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Social Science Dissertations

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Authors� copyright of theses is strictly protected. Readers must sign their name on the form in the front of most Oxford University theses they consult, or leave their name and address at the issue desk. Copying of Oxford theses, even of a single page, may require the author's written permission. The prior written consent of the author must be obtained prior to including quotations from theses in published work. Some newer theses have a declaration from the author permitting some copying. Check inside the front cover of the thesis you are consulting.

For more information on the copying restrictions which apply to theses, contact Bodleian Libraries Special Collections. Copies of theses in their entirety may be purchased from the British Library, or acquired via EThOS.

Oxford University theses in the SSL are Confined to the library. Theses from other universities, which are classified according to Library of Congress Classification and shelved in the main library sequence, may be borrowed.

For further information on theses and dissertations, please visit the Bodleian Libraries' theses information page.


This study of humanities and social science dissertations published by university presses considers revised dissertations [RD’s] and their salient characteristics. Often dissertations in the humanities and social sciences become the sine qua non for advancement in academia; therefore, it is instructive to ascertain the ecology of dissertations published by university presses. Only revised dissertations [RD’s], and English language presses were surveyed from proprietary data provided by a North American book distributor [Yankee Book Peddler, Inc.] and were triaged for bibliographic aspects as well as for intellectual coverage. Disciplinary alignment, subject specializations, geographical distribution, as well degree of interdisciplinarity, and series publication highlight findings. Library of Congress Classification further articulated disciplinary orientation. Oxford and Cambridge University Presses, but presses are specialized by subject emphases. A significant number of RD’s are interdisciplinary, Eurocentric in subject and geographical coverage, historically oriented across LC Classes, and appear as titles in monographic series.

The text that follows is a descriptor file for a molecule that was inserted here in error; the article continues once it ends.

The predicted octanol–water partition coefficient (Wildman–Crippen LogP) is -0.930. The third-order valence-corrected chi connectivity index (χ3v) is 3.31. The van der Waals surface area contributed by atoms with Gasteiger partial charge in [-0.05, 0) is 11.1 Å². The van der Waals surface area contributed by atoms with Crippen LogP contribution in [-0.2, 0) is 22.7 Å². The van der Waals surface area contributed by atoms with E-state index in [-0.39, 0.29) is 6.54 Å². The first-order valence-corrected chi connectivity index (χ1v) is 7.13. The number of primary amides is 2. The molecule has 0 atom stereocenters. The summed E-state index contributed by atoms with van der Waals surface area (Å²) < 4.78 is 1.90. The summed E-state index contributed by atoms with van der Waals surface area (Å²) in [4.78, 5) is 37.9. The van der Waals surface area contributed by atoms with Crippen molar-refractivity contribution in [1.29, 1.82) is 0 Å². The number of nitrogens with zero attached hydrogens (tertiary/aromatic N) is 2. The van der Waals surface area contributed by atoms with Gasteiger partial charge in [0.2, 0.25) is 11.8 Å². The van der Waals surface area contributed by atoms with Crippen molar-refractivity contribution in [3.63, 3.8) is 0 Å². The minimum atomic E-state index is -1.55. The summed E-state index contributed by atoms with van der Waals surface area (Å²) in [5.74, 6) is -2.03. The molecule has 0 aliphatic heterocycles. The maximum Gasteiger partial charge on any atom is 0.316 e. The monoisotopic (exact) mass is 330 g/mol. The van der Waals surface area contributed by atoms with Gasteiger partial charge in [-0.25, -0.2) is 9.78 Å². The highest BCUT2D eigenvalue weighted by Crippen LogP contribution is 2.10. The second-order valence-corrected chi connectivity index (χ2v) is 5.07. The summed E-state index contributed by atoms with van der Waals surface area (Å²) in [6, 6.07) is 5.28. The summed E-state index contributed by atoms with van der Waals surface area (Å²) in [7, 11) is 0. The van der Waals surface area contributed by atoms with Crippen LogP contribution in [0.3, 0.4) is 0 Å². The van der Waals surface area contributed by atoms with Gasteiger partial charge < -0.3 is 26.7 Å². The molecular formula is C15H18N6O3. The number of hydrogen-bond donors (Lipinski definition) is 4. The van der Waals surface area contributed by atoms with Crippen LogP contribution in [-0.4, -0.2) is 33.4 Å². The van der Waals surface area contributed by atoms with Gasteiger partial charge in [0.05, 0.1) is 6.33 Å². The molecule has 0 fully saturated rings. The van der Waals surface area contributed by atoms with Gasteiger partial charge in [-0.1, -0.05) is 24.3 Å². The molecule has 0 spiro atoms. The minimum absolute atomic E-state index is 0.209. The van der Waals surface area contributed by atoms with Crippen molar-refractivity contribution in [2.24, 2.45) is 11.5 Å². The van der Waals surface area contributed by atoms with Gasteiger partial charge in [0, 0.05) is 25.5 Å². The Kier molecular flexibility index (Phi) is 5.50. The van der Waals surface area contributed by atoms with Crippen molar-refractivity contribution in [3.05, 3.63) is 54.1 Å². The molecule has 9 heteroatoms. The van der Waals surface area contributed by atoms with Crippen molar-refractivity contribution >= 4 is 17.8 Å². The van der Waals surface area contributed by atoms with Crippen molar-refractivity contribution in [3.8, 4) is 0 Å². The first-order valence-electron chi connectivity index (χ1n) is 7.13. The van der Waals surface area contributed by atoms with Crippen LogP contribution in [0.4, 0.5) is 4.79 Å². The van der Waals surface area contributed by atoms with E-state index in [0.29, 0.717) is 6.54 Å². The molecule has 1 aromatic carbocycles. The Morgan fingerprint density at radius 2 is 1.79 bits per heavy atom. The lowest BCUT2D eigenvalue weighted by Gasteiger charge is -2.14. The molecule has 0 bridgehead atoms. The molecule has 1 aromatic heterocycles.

Disciplines Revised dissertations Monographs Humanities Social sciences University presses 

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    Boyer CJ. The doctoral dissertation as an information source: a study of scientific information flow. Metuchen: Scarecrow Press; 1973.Google Scholar

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    Buchanan AL, Hérubel J-PVM. The doctor of philosophy degree: a selective, annotated bibliography. Westport: Greenwood Press; 1995.Google Scholar

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    Cronin B, La Barre K. Mickey Mouse and Milton: book publishing in the humanities. Learn Publ. 2004;17:85–98.CrossRefGoogle Scholar

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    Dowling W. Avoiding the warmed-over dissertation. Sch Publ. 1973;4:235–8.Google Scholar

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    Hérubel JPVM. Observations on revised art history dissertations published by University Press. J Sch Publ. 2016;47:336–46.CrossRefGoogle Scholar

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    Mulholland J. What I’ve learned about revising a dissertation. J Sch Publ. 2011;43:39–51.CrossRefGoogle Scholar

Copyright information

© Springer Science+Business Media, LLC 2017

Authors and Affiliations

  1. 1.School of Interdisciplinary Studies Liaison, Humanities, Social Sciences, Education LibraryPurdue UniversityWest LafayetteUSA

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